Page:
The World Is Not Ending… or, Ancestry Is Discontinuing FTM

Pages: 1 2

Collecting Cousins Blog: The World Is Not EndingThe genealogy world was rocked Tuesday by Ancestry.com’s announcement that they are discontinuing Family Tree Maker.

First and foremost, understand that your copy of Family Tree Maker is not going to turn into a pumpkin at the stroke of midnight on Dec. 31 . That is simply the date when Ancestry will stop selling the software. You can continue to use your software at full capacity for as long as you want, provided operating system updates do not interfere. Additionally, Ancestry will continue to provide support for FTM for a full year after they discontinue selling it.

Now that you are no longer panicking, what does this mean for your genealogy data and software?

After December 31, 2016, all support for the software will end and you will essentially be on your own. Again – your software will not stop working. [Update: Ancestry says that Tree Sync, Web Search, and other integrations with Ancestry.com may not work after that cut off. The desktop features will continue to operate as usual.] However, since computer operating systems continually update, odds are good that at some point Windows and/or Mac OS is going to be updated in a way that breaks FTM and it may no longer work.

The next 12 months is the time to prepare for that eventuality.

You have over a year to find another software solution that meets your needs, and there are many available for Windows and Mac. In the meantime, there are some things you should do now to protect your data.

Here are my suggestions:

  1. Export a full gedcom file from FTM with all media and people for each tree file.  Name your file in such a way that you understand that it is the version that contains information on living people so that you don’t accidentally upload it somewhere; I suggest something like treename-FULL-yymmdd.ged. If something happens and FTM suddenly stops working, you have all of your data in a format that can be imported into another program. I suggest doing this for each tree file weekly or monthly (depending on how frequently you update your trees) until you switch to another software.
  2. Optional: You may wish to also export other gedcom versions that exclude living people or certain media. This is helpful if you plan to upload data to an online site but it not necessary if you just wish to save your data to import into another desktop program.
  3. Keep a backup of your FTM files and your gedcom exports both locally on an external hard drive and in the cloud with a cloud backup service. The more painless you make this, the easier it is to do it. For that reason, my backups are in a Dropbox synced folder (there are alternatives) that is backed up to Time Machine (which is included on all Macs) every hour. SyncBackPro is a good Windows alternative.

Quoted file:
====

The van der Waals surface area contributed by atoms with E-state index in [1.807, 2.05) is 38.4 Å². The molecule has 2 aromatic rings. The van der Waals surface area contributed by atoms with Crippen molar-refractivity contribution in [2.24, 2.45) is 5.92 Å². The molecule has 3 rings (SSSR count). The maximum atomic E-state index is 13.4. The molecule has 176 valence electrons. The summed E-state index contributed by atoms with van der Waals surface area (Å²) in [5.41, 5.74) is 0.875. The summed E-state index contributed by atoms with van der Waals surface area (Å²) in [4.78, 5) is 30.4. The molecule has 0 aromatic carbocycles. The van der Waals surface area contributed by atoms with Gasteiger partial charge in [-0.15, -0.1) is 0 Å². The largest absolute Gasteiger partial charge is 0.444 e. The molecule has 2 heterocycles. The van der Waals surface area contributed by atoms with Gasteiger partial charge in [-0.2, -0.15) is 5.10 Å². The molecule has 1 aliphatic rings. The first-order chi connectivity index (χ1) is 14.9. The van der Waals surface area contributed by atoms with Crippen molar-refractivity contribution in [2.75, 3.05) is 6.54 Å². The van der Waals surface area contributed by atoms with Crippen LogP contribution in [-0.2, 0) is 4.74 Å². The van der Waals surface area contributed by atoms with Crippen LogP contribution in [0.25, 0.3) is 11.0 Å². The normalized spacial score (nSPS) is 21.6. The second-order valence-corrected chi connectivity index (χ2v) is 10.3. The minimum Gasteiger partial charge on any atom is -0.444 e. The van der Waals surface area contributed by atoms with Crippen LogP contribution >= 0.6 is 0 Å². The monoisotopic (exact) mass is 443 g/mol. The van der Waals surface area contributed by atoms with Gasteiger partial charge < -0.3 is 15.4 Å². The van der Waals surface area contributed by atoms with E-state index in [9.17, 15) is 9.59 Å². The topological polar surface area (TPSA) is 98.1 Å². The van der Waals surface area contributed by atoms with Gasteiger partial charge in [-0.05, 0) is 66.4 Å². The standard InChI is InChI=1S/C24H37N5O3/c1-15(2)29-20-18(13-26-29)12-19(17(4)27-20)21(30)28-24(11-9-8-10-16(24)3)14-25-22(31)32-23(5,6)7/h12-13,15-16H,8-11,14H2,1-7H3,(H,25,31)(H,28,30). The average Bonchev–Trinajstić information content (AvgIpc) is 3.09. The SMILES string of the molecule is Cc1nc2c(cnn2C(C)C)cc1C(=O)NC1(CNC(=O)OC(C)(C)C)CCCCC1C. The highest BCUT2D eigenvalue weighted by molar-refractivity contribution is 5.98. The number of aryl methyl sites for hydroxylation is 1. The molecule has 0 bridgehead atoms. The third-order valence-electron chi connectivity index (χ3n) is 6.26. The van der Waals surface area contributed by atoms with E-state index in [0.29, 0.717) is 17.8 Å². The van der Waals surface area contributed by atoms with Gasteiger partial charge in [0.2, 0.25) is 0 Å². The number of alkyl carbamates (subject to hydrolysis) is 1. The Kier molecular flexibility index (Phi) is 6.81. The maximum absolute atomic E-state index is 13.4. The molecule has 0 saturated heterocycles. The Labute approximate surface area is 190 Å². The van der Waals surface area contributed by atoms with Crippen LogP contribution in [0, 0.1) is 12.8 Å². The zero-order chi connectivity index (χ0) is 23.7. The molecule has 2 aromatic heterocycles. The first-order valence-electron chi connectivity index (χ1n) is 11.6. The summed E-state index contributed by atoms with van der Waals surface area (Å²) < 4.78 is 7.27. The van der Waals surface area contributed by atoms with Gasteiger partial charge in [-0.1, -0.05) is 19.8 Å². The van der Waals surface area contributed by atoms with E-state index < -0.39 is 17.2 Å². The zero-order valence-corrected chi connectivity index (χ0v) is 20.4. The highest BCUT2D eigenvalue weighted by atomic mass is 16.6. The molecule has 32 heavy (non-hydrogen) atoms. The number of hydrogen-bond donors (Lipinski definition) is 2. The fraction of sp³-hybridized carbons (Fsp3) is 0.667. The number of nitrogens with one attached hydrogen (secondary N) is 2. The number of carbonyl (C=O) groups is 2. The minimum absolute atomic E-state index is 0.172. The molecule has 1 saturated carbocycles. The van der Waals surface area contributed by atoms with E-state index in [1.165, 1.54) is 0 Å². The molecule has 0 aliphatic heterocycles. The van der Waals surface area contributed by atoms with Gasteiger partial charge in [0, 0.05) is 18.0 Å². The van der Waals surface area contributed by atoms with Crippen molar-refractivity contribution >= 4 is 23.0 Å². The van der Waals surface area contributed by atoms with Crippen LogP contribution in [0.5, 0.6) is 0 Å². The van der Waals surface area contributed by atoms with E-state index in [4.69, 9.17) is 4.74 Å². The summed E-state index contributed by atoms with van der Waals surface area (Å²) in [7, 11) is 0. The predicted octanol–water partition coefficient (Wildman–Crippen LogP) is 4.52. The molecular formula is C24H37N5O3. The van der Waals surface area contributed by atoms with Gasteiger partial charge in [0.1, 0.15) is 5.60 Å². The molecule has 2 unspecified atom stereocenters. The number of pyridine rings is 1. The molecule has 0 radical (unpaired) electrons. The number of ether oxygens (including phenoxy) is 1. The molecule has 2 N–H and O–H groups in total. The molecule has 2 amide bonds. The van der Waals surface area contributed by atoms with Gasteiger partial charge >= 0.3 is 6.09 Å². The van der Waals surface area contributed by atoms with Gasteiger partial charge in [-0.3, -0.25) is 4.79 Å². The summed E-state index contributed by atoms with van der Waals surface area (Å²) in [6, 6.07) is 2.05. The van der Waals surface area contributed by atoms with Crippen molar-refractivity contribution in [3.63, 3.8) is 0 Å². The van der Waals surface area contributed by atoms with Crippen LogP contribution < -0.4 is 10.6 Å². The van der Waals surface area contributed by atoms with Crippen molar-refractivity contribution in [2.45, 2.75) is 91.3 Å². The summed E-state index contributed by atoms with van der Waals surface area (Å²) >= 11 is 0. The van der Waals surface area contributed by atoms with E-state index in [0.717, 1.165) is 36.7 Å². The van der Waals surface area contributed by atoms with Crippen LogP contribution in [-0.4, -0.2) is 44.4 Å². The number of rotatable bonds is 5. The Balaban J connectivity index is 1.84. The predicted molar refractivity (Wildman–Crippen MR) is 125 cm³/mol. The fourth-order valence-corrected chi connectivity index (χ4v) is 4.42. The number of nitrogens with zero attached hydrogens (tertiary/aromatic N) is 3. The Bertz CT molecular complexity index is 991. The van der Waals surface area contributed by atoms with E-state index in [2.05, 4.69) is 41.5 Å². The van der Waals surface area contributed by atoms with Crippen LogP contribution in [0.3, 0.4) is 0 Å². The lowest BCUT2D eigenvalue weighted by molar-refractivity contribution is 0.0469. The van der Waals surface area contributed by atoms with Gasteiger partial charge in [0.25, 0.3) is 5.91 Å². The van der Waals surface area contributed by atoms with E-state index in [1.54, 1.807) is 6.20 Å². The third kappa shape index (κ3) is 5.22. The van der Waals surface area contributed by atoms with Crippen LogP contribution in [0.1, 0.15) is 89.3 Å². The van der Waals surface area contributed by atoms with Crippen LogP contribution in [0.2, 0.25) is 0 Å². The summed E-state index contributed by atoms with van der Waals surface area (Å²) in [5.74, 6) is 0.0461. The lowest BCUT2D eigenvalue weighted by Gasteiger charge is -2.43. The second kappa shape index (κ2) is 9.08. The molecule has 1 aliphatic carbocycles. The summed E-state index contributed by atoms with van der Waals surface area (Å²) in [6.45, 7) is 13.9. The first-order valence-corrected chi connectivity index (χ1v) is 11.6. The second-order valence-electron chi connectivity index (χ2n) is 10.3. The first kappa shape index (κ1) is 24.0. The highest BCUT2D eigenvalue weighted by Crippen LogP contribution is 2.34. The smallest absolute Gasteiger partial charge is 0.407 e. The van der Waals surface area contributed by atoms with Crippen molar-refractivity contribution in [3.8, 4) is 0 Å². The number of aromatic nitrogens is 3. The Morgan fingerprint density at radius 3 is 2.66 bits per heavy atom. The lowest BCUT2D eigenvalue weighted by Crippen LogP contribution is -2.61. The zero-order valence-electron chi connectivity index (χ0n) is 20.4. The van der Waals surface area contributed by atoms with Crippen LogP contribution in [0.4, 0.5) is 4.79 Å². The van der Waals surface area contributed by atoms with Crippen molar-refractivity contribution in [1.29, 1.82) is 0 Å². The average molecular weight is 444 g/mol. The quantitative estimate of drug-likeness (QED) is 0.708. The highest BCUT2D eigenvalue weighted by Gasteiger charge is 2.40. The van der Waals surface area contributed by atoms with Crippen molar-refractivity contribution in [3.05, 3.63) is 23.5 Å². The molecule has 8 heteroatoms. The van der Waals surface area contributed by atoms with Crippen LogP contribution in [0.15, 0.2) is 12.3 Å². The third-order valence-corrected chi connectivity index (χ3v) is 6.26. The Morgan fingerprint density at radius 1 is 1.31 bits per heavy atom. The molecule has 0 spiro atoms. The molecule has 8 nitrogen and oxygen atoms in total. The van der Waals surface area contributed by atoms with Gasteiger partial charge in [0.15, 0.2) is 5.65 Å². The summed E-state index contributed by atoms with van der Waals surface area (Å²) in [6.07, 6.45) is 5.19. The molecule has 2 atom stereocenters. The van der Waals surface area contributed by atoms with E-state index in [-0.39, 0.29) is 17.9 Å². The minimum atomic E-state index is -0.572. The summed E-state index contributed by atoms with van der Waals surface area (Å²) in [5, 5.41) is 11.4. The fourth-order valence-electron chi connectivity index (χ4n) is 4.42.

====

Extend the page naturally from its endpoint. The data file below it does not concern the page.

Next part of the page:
4. Research your other software options. There are some that work for Windows and Mac, and others are operating system specific. Read reviews, download trial versions, and play around. When you find one you like, purchase it and import your most recent full gedcom export from FTM (create a new one if FTM is still operational – it should be if you didn’t wait too long to complete this step).
  5. Optional: This would be an ideal time for a genealogy do-over. You have your old research, but at this point you could start a brand new tree and add only the data that passes the Genealogy Proof Standard. A good way to do this is to parse every source you are using through Evidentia, which will accomplish two things – you will glean every last bit of info in the source, and you will analyze it for accuracy according to the GPS before entering any data in your tree.

If You Have Trees on Ancestry, Read This

If you have a tree on Ancestry but don’t use Family Tree Maker, you may think Ancestry’s announcement doesn’t affect you. Think again.

My initial reason for purchasing FTM was a direct result of my ongoing paranoia about safeguarding my data; FTM was and continues to be the only way to fully download your Ancestry.com trees with all media and connections intact. Trees that live only on Ancestry.com are in grave data danger. Your family trees represent all of the research you have done into your family history, and if they live solely on Ancestry.com, you are at the complete mercy of Ancestry’s business decisions, hackers, server problems, and more. When your trees are on your computer, you have copies of all of the media that you have attached, but when they live on Ancestry.com, you can only view the Ancestry media if you are an active subscriber, even if you were an active subscriber when you attached it.

Protecting your genealogy data requires that you control your data. By definition, a tree on Ancestry is controlled by Ancestry. If your trees live only on Ancestry.com, you should get a copy of Family Tree Maker before December 31, 2015, set up Tree Sync to download your tree(s), and keep backups of your files both on an external hard drive and in the cloud. My family history files live in a Dropbox folder, which automatically syncs to the cloud and is accessible by all of my other devices. The same can be done with other cloud services. Once that is done, you should continue with the steps above to export your data and find another local software to use.

Continued…

Pages: 1 2

Collecting Cousins may be compensated for any of the links in this post through sponsorships, paid ads, free or discounted products, or affiliate links. All Amazon.com links are affiliate links.

Leave a Comment

*